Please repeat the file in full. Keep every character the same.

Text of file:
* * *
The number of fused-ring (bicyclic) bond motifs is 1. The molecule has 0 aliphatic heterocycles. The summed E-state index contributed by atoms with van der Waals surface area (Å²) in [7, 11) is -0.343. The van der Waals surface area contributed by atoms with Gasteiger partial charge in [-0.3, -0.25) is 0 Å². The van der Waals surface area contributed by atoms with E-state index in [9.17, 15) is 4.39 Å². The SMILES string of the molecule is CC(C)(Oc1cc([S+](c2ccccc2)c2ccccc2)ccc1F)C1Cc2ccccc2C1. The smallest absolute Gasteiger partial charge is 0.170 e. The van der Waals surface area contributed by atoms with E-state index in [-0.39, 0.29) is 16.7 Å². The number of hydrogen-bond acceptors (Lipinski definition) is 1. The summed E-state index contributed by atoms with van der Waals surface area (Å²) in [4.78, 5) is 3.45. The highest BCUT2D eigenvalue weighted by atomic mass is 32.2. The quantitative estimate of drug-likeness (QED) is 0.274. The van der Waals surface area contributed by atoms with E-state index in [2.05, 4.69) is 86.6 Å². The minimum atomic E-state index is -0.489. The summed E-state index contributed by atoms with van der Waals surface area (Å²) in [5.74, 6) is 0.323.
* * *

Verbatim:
The number of fused-ring (bicyclic) bond motifs is 1. The molecule has 0 aliphatic heterocycles. The summed E-state index contributed by atoms with van der Waals surface area (Å²) in [7, 11) is -0.343. The van der Waals surface area contributed by atoms with Gasteiger partial charge in [-0.3, -0.25) is 0 Å². The van der Waals surface area contributed by atoms with E-state index in [9.17, 15) is 4.39 Å². The SMILES string of the molecule is CC(C)(Oc1cc([S+](c2ccccc2)c2ccccc2)ccc1F)C1Cc2ccccc2C1. The smallest absolute Gasteiger partial charge is 0.170 e. The van der Waals surface area contributed by atoms with E-state index in [-0.39, 0.29) is 16.7 Å². The number of hydrogen-bond acceptors (Lipinski definition) is 1. The summed E-state index contributed by atoms with van der Waals surface area (Å²) in [4.78, 5) is 3.45. The highest BCUT2D eigenvalue weighted by atomic mass is 32.2. The quantitative estimate of drug-likeness (QED) is 0.274. The van der Waals surface area contributed by atoms with E-state index in [2.05, 4.69) is 86.6 Å². The minimum atomic E-state index is -0.489. The summed E-state index contributed by atoms with van der Waals surface area (Å²) in [5.74, 6) is 0.323.